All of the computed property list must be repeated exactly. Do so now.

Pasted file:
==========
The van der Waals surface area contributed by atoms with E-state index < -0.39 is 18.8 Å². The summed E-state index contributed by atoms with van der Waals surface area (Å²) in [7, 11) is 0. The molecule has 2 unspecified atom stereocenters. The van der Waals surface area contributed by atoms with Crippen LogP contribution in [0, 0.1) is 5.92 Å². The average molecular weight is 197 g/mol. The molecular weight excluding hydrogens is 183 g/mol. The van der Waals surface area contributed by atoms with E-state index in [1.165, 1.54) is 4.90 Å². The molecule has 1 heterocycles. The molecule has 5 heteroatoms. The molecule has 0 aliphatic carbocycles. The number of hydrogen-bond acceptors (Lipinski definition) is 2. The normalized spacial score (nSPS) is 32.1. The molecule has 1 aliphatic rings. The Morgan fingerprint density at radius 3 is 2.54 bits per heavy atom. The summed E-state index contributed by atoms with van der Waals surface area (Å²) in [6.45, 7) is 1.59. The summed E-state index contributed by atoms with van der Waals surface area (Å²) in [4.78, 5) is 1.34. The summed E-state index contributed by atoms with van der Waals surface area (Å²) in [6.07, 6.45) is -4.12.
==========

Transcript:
The van der Waals surface area contributed by atoms with E-state index < -0.39 is 18.8 Å². The summed E-state index contributed by atoms with van der Waals surface area (Å²) in [7, 11) is 0. The molecule has 2 unspecified atom stereocenters. The van der Waals surface area contributed by atoms with Crippen LogP contribution in [0, 0.1) is 5.92 Å². The average molecular weight is 197 g/mol. The molecular weight excluding hydrogens is 183 g/mol. The van der Waals surface area contributed by atoms with E-state index in [1.165, 1.54) is 4.90 Å². The molecule has 1 heterocycles. The molecule has 5 heteroatoms. The molecule has 0 aliphatic carbocycles. The number of hydrogen-bond acceptors (Lipinski definition) is 2. The normalized spacial score (nSPS) is 32.1. The molecule has 1 aliphatic rings. The Morgan fingerprint density at radius 3 is 2.54 bits per heavy atom. The summed E-state index contributed by atoms with van der Waals surface area (Å²) in [6.45, 7) is 1.59. The summed E-state index contributed by atoms with van der Waals surface area (Å²) in [4.78, 5) is 1.34. The summed E-state index contributed by atoms with van der Waals surface area (Å²) in [6.07, 6.45) is -4.12.